Needless to say, this album covers a hell of a lot of ground, and does so equally as emotionally as it does so cerebrally. Throughout, it weaves both Nielsen’s natural emotions and existential neuroses, and his philosophies as a practicing Buddhist into the very fabric of these songs. Not only are its two halves separated thematically – yet also still bound by the concept of death – Nielsen ensured that they’re also split musically. The “Waste Land” section is minor key, the second in major. The result is a musical journey that embraces the darkness of its subject matter, but then learns to let go, that indulges in plenty of existential self-reflection, but which also zooms out to paint a more widescreen picture. It mourns loss – both on a personal level and in a more universal sense – but it also accepts death as an unavoidable part of life. It all coalesces to create an intense and thorough examination of what happens when we reach the end, as well as all the many emotional responses we can have to it.
“There are so many different takes on death,” says Nielsen. “It can be happy or sad or tragic, and there are so many different degrees of what you can feel. Sometimes, with an ailing parent, you get people wishing that they would just die, especially if it’s a long drawn out disease like cancer of Alzheimer’s. They feel a sense of relief or excitement that that chapter is over, so it’s never as cut and dry as ‘I’m sad and this is tragic.’ There are all these different layers to death and grief, and this record explores the various different degrees of what you might feel.”
That’s not all, either. Nielsen sees this album as a thematic sequel to the band’s 2006 second full-length, Still Searching. In fact, Nielsen deliberately began this record in the same key as “The Priest And The Matador”, the last song on Still Searching, to really emphasize the connection between the two.
“This album is supposed to take off right where I kill myself in Still Searching,” explains Nielsen. “The narrative is that this is the underworld – the wasteland – and here I end up meeting the spirit of my future daughter, as well as my grandma. I’m able to put to rest the grief that I have for her, and I meet my daughter, who brings me back to life. So it’s meant to correlate story-wise – not in a direct timeline, but in an alternate wasteland.”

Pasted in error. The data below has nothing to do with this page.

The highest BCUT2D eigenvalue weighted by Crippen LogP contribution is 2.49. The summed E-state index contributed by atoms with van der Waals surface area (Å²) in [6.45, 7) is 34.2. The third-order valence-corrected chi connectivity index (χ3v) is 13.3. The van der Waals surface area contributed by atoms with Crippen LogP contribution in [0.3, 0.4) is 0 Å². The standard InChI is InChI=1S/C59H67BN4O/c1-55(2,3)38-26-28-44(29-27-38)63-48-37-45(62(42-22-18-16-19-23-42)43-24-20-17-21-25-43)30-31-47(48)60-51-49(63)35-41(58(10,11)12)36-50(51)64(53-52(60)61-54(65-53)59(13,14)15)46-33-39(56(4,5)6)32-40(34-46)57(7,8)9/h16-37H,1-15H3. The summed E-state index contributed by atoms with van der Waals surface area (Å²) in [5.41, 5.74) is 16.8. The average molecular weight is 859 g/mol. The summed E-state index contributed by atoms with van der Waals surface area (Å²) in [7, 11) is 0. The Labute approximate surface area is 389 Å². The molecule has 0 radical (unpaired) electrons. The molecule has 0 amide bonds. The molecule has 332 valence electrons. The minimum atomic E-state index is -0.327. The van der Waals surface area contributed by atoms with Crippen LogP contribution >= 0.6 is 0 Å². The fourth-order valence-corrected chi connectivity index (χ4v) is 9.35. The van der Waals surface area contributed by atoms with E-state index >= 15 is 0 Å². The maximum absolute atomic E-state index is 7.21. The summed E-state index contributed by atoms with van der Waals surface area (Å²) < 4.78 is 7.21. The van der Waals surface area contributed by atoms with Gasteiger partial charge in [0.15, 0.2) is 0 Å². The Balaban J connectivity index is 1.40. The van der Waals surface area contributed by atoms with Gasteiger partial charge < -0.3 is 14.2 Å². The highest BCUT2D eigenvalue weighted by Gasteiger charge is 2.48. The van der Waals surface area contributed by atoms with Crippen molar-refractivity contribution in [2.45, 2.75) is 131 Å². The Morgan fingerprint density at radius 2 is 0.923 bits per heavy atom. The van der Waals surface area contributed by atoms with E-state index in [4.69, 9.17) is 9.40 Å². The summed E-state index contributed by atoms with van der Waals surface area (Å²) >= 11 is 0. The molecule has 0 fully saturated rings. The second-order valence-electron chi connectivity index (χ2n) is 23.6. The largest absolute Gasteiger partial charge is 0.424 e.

Yet while this is a musical and thematic counterpart to that record, it also marks a huge step for Senses Fail. Co-produced by Saosin’s Beau Burchell, Hell Is In Your Head was recorded at Burchell’s studio in Temecula, CA, except for the drums. Those were recorded at Seahorse Sound Studios in LA, and played by Dan Trapp, the band’s original drummer. And while the bass was played by the band’s guitarist Gavin Caswell, everything else was played by Nielsen. To that extent, this record sees Nielsen, for the first time, fully step into the role of the sole creative force in Senses Fail.
“These songs are my solo vision for what Senses Fail is,” he explains. “The band has now become me and vice-versa. I’m trying to put myself on the map as a songwriter and as a complete musician, not just as a lyricist or the singer. This is where I had been planning to get to over the last three records. As a touring entity we are still five people, but when it comes down to the writing, it’s a solo vision as far as where I want to take it.”
Being able to fully immerse and invest himself in that vision meant he could truly bring this album to life – or, perhaps, death. Whichever, Hell Is In Your Head is a true master stroke, the sound of an artist who, 20 years after starting the band, has finally found himself in the place where he always wanted it to get to. The difference now, is that it’s all just him.
“I want someone whose favorite record is Still Searching to hear this and think that this is better,” he says. “When I first started taking over the songwriting, I wasn’t confident that I was going to be able to do any of it. But I gained a lot of confidence being the main songwriter on the last record and realizing that people like my vision for what Senses Fail is – and they’re willing to come along for the ride.”